Dutch Window Culture

‘Windows to the soul’, they say,
but I say, a way to control
the environment you live in
– changing it up, depending on your mood.

By opening up the blinds
– letting the world in,
– able to people-watch
often without people watching you,
because the Dutch are taught from young
not to stare (for too long).

By covering windows with a matte plastic film,
providing the personal privacy, whilst
proudly showing off a sneak-peak of décor,
cute cats on fluffy pet beds,
or how grey can match with reds.

And even when the blinds are closed
when you walk past some ground-floor windows
you’ll find them waiting to be watched
decked out like shop fronts,
art behind glass
from busts of Laurel & Hardy,
and trains of toy-trailers
suspended on a makeshift swing
business promotion,
art exhibitions
and uplifting messages
– made by both adults and kids.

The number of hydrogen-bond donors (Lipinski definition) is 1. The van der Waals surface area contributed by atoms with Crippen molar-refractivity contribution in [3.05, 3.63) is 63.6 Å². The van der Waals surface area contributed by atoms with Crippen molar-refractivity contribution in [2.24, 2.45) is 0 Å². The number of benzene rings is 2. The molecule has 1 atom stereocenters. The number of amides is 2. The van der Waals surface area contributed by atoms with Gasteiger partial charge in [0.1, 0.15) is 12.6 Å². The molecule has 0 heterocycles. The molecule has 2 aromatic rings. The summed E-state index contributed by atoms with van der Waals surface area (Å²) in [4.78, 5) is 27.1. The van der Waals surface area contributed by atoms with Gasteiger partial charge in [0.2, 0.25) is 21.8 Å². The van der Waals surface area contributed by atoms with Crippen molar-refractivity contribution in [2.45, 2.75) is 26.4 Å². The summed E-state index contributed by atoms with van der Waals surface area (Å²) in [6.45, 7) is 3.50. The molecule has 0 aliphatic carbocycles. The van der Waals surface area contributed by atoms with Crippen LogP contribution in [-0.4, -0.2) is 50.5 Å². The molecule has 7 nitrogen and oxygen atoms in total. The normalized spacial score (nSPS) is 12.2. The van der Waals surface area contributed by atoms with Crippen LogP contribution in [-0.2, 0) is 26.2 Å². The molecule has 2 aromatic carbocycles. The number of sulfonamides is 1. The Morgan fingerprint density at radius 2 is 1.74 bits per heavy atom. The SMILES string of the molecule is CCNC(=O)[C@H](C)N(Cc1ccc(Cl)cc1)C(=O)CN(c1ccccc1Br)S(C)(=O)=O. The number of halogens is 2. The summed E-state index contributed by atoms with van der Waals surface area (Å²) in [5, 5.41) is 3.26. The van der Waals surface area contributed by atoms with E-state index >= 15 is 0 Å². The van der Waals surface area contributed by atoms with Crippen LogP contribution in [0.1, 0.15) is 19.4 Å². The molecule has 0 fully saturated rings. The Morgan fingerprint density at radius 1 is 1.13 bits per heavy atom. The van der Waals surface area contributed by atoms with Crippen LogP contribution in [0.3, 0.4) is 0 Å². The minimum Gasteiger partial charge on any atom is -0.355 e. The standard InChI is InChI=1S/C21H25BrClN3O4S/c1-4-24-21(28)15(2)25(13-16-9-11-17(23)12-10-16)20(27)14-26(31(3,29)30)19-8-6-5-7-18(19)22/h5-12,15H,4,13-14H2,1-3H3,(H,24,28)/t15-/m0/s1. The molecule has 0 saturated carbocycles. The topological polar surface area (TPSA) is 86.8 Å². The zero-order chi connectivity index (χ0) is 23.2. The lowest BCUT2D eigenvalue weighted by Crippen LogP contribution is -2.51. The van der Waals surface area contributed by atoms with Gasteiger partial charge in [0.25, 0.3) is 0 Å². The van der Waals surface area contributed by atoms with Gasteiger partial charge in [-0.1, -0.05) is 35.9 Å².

Window-watching is
a carefully balanced, Dutch cultural act:
staring for too long
is socially not-done
and makes the ones glared
at infringed in their privacy.

But, if you’re glancing a little
– with a nod or a smile-
to the person behind the glass it’ll
be both a compliment,
and a form of acknowledgement;
to be seen by the world
around you, and appreciated
for your (dis)taste in décor
– because it warranted a glance..

That movement of engagement
can be joyous,
or voyeuristic.

The Dutch dichotomy
between the need for privacy
and a never-ending curiosity
so that the middle of the Venn diagram
the tightrope,                                                    the cultural balancing act,
with guilty pleasure

as the safety net.